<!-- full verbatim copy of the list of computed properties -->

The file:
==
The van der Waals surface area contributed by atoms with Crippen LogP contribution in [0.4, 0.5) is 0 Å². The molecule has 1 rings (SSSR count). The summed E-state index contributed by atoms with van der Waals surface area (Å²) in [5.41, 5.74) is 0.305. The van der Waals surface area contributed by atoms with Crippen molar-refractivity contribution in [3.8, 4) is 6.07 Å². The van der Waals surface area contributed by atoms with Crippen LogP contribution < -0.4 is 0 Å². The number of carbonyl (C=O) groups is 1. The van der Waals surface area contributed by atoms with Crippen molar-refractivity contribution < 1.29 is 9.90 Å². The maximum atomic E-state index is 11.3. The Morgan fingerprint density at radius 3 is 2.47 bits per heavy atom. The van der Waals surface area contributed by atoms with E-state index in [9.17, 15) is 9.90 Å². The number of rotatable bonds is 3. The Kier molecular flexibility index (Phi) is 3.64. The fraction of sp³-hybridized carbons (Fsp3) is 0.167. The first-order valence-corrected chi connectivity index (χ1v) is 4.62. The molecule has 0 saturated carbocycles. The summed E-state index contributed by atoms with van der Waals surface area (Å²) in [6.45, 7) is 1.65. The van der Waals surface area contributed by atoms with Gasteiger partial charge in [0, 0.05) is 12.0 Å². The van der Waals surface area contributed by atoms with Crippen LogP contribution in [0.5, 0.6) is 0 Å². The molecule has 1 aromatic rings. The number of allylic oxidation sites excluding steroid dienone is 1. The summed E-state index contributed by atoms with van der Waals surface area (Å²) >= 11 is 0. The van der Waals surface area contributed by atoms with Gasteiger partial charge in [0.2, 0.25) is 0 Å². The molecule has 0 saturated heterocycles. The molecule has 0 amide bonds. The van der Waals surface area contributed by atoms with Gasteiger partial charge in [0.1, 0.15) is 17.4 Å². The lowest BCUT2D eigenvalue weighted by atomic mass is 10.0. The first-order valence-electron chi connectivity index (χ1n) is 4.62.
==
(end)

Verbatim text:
The van der Waals surface area contributed by atoms with Crippen LogP contribution in [0.4, 0.5) is 0 Å². The molecule has 1 rings (SSSR count). The summed E-state index contributed by atoms with van der Waals surface area (Å²) in [5.41, 5.74) is 0.305. The van der Waals surface area contributed by atoms with Crippen molar-refractivity contribution in [3.8, 4) is 6.07 Å². The van der Waals surface area contributed by atoms with Crippen LogP contribution < -0.4 is 0 Å². The number of carbonyl (C=O) groups is 1. The van der Waals surface area contributed by atoms with Crippen molar-refractivity contribution < 1.29 is 9.90 Å². The maximum atomic E-state index is 11.3. The Morgan fingerprint density at radius 3 is 2.47 bits per heavy atom. The van der Waals surface area contributed by atoms with E-state index in [9.17, 15) is 9.90 Å². The number of rotatable bonds is 3. The Kier molecular flexibility index (Phi) is 3.64. The fraction of sp³-hybridized carbons (Fsp3) is 0.167. The first-order valence-corrected chi connectivity index (χ1v) is 4.62. The molecule has 0 saturated carbocycles. The summed E-state index contributed by atoms with van der Waals surface area (Å²) in [6.45, 7) is 1.65. The van der Waals surface area contributed by atoms with Gasteiger partial charge in [0, 0.05) is 12.0 Å². The van der Waals surface area contributed by atoms with Crippen LogP contribution in [0.5, 0.6) is 0 Å². The molecule has 1 aromatic rings. The number of allylic oxidation sites excluding steroid dienone is 1. The summed E-state index contributed by atoms with van der Waals surface area (Å²) >= 11 is 0. The van der Waals surface area contributed by atoms with Gasteiger partial charge in [0.2, 0.25) is 0 Å². The molecule has 0 saturated heterocycles. The molecule has 0 amide bonds. The van der Waals surface area contributed by atoms with Gasteiger partial charge in [0.1, 0.15) is 17.4 Å². The lowest BCUT2D eigenvalue weighted by atomic mass is 10.0. The first-order valence-electron chi connectivity index (χ1n) is 4.62.